?The girls are anxious to find out how their efforts will turn out,? said Deb Geis, referred to by her daughters as ?the soccer mom of 4-H? because of all the driving she does for them.
Deb serves on the Marion County Fair Board and helps manage the Dog Show Division countywide. Husband Wayne, a rancher and farmer by trade, is the family?s ?cattle project leader.?
?After the fair, we?re going to fall apart,? Deb said.
For the Geis family, the Marion County Fair runs a full week. Photography is only one of the divisions in which the girls will compete.
Fair activities started last Saturday with the dog show where Lauren showed Annie, her miniature Australian shepherd, and Lisa showed Ein?short for Einstein?her Corgi.
On Sunday, the family joined other 4-Hers to clean and set up the fairgrounds. Their focus Monday evening was horsemanship. On Tuesday, the girls will check in their animals and other entries.
Goats are judged on Wednes?day, along with parade floats. The girls will show their cattle Thursday with swine and the livestock sale to follow Friday.
The finale is the Round Robin Showmanship competition held Saturday.
?That?s very competitive in our county,? Deb said about the event.
To qualify for the Round Robin, each entrant must have placed as champion or reserve champion showman in either beef, sheep, swine, horse, dairy or dairy goat categories.
Then, each contestant must show six different species of animals, which are owned by others. They cannot show their own animals.
?Each species has different criteria for showing,? Deb said.
The goal for both girls is to win champion showman in their age group. Lauren has come close, placing as reserve champion last year.
The Geis family started in 4-H with son Logan, now 20 and stationed in California with the Marine Reserves. He competed in rocketry and dogs.
?It?s been a good thing for our family,? said Deb, a 4-Her herself with the Lucky Leaf 4-H Club near Aulne.
Their 4-H activities play an important role in day-to-day life, whether it?s feeding and grooming animals, attending meetings or competing in events.
Lauren has served as club secretary, and both girls have held the office of historian.
Both girls started in 4-H at age 7 and are members of the Tampa Triple T?s. Lisa, 12, competes in the intermediate division while Lauren, 14, competes in the senior division.
The Tampa Triple T?s club meets Sunday or Monday evenings during the fourth week of the month at the Tampa Senior Center, Deb said. The 15-mile trip to Tampa is just one of many destinations the Geis family makes from the farm, located about a mile from the Marion-McPherson county line.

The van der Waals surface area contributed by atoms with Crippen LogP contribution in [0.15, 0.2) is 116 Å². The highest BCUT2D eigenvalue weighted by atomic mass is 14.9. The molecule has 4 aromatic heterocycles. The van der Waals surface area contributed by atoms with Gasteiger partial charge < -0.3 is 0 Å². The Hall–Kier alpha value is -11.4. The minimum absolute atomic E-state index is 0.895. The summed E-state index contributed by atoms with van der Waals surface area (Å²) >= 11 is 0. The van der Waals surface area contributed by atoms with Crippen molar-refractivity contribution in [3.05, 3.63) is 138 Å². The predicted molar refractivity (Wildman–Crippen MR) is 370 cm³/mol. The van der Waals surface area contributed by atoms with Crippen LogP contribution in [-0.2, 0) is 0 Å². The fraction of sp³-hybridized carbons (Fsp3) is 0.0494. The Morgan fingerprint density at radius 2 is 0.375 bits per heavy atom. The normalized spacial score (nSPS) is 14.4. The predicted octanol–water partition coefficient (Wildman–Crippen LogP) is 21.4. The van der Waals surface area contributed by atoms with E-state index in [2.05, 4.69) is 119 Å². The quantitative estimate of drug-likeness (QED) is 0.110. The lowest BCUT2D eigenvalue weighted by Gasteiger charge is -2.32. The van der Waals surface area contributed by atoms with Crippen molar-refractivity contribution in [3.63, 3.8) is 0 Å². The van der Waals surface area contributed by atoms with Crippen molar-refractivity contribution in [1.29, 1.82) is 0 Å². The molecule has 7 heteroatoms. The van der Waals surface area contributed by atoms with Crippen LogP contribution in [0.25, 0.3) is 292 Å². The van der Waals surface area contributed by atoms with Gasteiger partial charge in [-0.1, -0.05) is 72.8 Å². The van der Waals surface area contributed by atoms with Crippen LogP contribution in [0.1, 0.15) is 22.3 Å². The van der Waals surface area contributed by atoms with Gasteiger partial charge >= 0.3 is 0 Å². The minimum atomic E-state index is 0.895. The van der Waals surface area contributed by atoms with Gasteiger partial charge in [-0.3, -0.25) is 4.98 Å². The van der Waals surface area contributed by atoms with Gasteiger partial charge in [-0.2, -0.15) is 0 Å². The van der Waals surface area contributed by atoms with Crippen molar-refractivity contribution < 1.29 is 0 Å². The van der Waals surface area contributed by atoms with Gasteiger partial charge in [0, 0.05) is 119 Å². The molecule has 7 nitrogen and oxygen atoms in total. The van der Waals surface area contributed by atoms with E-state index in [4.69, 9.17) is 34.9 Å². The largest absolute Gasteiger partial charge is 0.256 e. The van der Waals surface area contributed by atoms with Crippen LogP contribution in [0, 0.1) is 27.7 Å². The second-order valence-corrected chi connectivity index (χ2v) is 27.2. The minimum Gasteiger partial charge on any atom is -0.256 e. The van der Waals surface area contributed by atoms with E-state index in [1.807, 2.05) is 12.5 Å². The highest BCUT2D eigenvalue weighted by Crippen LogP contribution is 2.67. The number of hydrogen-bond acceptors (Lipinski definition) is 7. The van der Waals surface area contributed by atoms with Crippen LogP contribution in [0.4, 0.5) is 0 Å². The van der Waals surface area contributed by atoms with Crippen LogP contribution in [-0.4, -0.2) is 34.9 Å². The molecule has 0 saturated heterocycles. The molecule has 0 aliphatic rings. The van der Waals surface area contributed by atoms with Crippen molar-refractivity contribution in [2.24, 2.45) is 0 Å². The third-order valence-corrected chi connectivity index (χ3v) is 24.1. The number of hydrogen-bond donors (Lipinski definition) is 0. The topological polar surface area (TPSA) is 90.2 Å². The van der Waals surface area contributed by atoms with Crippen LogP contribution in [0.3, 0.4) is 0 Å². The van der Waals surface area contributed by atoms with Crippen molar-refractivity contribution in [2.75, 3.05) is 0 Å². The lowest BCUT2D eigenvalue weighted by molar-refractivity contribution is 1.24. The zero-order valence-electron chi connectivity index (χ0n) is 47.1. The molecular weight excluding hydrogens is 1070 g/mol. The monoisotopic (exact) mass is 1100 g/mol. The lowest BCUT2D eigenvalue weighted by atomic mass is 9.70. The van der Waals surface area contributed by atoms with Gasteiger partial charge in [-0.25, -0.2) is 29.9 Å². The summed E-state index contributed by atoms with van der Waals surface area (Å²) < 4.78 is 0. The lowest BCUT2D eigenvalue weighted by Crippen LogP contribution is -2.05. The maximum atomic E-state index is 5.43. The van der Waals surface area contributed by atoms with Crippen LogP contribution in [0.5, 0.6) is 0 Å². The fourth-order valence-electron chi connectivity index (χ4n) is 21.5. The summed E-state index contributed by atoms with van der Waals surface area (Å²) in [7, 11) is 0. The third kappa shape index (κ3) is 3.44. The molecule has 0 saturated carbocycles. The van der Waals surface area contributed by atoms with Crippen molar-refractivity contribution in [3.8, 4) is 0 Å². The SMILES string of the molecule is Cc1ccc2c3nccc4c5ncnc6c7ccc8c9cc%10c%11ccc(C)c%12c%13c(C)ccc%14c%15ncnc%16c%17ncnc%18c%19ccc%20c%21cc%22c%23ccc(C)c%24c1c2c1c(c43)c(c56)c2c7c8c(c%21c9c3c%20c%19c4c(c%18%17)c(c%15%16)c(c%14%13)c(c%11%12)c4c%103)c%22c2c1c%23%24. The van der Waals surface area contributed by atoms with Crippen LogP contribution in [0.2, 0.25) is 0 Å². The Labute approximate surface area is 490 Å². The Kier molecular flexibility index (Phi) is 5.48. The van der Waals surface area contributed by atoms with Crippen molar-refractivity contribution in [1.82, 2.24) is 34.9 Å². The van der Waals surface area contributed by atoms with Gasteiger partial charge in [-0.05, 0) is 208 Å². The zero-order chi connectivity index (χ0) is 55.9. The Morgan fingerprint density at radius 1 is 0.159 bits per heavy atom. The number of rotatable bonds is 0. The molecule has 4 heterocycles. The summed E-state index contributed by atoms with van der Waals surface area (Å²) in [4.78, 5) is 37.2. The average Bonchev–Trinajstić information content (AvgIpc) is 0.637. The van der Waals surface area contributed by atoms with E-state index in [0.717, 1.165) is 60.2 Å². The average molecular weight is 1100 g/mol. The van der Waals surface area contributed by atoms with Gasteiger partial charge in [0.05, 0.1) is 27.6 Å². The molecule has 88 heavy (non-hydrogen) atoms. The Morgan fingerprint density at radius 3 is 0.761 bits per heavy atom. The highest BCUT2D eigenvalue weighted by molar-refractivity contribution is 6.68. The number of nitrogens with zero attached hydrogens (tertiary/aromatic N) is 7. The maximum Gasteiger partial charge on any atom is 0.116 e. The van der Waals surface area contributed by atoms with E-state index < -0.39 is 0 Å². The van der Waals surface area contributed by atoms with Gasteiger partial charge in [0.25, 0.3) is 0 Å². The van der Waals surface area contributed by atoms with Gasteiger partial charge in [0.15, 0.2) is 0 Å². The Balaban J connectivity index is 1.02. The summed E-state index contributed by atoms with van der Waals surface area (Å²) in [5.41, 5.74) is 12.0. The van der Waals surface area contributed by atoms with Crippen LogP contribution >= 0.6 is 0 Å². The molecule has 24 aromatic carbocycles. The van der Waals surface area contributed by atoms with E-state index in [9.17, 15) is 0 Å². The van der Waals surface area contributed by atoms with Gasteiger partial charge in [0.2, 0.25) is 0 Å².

?We just drive it,? Deb said about the many miles accumulated.
Deb estimated between 30 and 40 youth are active in their club, and many of the parents come to the meetings.
The Geis girls have experienced a range of animals for their 4-H projects, including chickens, goats, cattle, dogs, horses and pigs.
?I think we?ve done every animal except sheep and dairy,? Lauren said.
Earlier this month, the girls qualified for the state fair in English riding after competing at the district level in Salina.
?We try to ride (the horses) as much as we can,? Lauren said, although recent rains have slowed that down. ?It takes a lot of work.?
Lauren?s equestrian interest began when she took riding lessons with Belinda Engler of Marion. The Geises now own eight horses, including four miniatures.
This summer Lauren, a freshman at Hillsboro High School, and Lisa, a seventh grader, worked with three younger girls from their 4-H club and taught them how to show the miniature horses, Deb said, adding, ?The (younger) girls really enjoyed that.?
Both rural and city youth join Marion County?s six 4-H clubs, Deb said. Members participate in a wide range of project areas, including livestock, sewing, foods, woodworking, geology and leadership to name a few. Youth also have the option to choose a self-determined project?an individualized alternative.
?You can do just about anything (as a project) you can make it fit,? Deb said.
The Geis girls invest a lot of themselves in their projects.
?(4-H) gives you confidence,? Lauren said. ?You get a good friendship with other people. And it?s an opportunity to learn responsibility.?
The girls are responsible to care for their animals.
With pigs, that means watering them a couple of times during the day, Lauren said.
Wayne said the girls walk their cattle by the pigs and play music on the radio to get the animals oriented to the different smells and sounds they may experience at the fairgrounds.
The two girls provide mutual accountability.
?It?s good times for them as sisters,? Deb said.
Lisa said one of her high points in 4-H was winning the stock buckle at Newton in the intermediate level?a significant accomplishment, evidenced by how proudly Lisa wears the buckle on her belt.
In spite of the good times in 4-H, the girls also have experienced some difficult ones, such as when Lauren?s horse was injured and she had to compete with another one.
?You slow down, take a deep breath, relax and everything will be OK,? Lauren said about lessons learned.
Her mother agrees.
?You do the best you can with what you?ve got,? Deb said.
Asked about challenges involved with their 4-H projects, Wayne said, ?There?s lots.?
One of the main ones is getting cattle to lead, he said.
The girls sometimes have been disappointed with the results they receive in competition.
?It?s always the judge?s opinion,? Deb said. ?But you can still feel good about yourself, no matter what.?
The girls have learned to take criticism, she added, which can be difficult, ?especially when you think you?ve got the best.?
No one can question whether the family?s involvement in 4-H has kept them busy this summer.
?If it wasn?t for 4-H, we wouldn?t be doing anything,? Lauren said.